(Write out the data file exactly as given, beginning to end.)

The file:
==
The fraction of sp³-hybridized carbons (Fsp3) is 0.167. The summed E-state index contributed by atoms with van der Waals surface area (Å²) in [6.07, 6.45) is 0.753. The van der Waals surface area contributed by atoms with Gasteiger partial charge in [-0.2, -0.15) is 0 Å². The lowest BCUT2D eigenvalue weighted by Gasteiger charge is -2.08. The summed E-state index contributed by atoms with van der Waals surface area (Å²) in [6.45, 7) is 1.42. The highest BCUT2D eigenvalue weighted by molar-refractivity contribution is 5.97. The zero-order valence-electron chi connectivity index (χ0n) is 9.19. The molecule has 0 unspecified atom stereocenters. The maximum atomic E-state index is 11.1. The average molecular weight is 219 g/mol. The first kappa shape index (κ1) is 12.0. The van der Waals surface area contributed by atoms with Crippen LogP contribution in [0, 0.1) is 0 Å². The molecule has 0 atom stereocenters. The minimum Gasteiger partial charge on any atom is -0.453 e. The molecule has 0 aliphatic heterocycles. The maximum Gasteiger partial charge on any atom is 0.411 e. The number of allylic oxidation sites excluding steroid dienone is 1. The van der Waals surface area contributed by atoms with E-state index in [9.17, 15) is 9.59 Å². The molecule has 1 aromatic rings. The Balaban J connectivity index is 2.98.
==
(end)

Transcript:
The fraction of sp³-hybridized carbons (Fsp3) is 0.167. The summed E-state index contributed by atoms with van der Waals surface area (Å²) in [6.07, 6.45) is 0.753. The van der Waals surface area contributed by atoms with Gasteiger partial charge in [-0.2, -0.15) is 0 Å². The lowest BCUT2D eigenvalue weighted by Gasteiger charge is -2.08. The summed E-state index contributed by atoms with van der Waals surface area (Å²) in [6.45, 7) is 1.42. The highest BCUT2D eigenvalue weighted by molar-refractivity contribution is 5.97. The zero-order valence-electron chi connectivity index (χ0n) is 9.19. The molecule has 0 unspecified atom stereocenters. The maximum atomic E-state index is 11.1. The average molecular weight is 219 g/mol. The first kappa shape index (κ1) is 12.0. The van der Waals surface area contributed by atoms with Crippen LogP contribution in [0, 0.1) is 0 Å². The molecule has 0 atom stereocenters. The minimum Gasteiger partial charge on any atom is -0.453 e. The molecule has 0 aliphatic heterocycles. The maximum Gasteiger partial charge on any atom is 0.411 e. The number of allylic oxidation sites excluding steroid dienone is 1. The van der Waals surface area contributed by atoms with E-state index in [9.17, 15) is 9.59 Å². The molecule has 1 aromatic rings. The Balaban J connectivity index is 2.98.